Challenge From The Left

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In recent years, Republican candidates have been the ones swatting at ideological gadflies. This year, Ralph Nader hopes to put political heat on Al Gore from the left end of the political spectrum.

The consumer advocate and Green Party candidate for president promised a "more serious campaign" than four years ago with plans to raise at least $5 million and visit all 50 states.

"We'll build a political force. We're going to give people a choice," Nader said Sunday before appearing at a Green Party rally about two blocks from the Governor's Mansion of Republican candidate George W. Bush.

Nader ran on the Green Party ticket in 1996 and received less than 1 percent of the vote. He spent less than $5,000 personally financing his campaign. On Sunday, he pledged to work harder as a candidate and expects to be on the ballot in at least 45 states.

Voters want an alternative to the Democratic and Republican candidates, Nader said.

"We think the two parties are pretty rotten to the core," he said. "I didn't really campaign (in 1996). This time, it will be a serious campaign."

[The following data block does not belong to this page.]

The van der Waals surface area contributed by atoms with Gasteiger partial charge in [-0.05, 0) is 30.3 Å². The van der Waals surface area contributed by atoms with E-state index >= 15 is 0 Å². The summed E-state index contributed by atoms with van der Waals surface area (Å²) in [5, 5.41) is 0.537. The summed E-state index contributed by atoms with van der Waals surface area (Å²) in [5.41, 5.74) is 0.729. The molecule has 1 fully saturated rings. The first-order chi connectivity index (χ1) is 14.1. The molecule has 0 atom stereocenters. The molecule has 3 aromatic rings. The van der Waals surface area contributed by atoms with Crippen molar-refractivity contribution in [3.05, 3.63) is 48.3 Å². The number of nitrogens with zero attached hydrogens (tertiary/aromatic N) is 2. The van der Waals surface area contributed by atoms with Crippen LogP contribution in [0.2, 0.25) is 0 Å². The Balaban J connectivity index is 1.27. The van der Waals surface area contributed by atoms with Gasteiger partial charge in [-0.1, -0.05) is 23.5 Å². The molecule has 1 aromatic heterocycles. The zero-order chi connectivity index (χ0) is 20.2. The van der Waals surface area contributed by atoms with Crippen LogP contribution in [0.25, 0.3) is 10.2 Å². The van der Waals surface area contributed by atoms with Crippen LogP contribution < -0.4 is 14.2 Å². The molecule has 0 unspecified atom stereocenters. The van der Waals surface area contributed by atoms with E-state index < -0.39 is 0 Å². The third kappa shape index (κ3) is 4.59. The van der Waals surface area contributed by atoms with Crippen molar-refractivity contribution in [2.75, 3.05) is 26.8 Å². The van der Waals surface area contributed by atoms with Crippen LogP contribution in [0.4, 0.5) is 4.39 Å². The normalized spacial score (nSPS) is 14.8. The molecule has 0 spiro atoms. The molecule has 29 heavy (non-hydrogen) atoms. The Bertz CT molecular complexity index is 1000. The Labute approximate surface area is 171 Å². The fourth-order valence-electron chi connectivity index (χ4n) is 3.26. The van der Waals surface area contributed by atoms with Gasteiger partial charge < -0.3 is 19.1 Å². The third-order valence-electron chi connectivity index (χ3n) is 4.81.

Nader's campaign will press for campaign finance overhaul, environmental protection, workers' rights and trade-law changes. Nader says corporate influence controls government and promises to put more power in the hands of the people.

Nader said he expects to raise at least $5 million and will accept federal matching funds. Bush, meanwhile, has raised more than $70 million and already spent more than $50 million. Vice President Al Gore can spend up to $40.5 million through the Democratic convention in August and already has spent more than half that total.

"We'll get more for our buck," Nader said. "There are a lot of people out there who haven't voted for those candidates. Maybe we'll get some of them."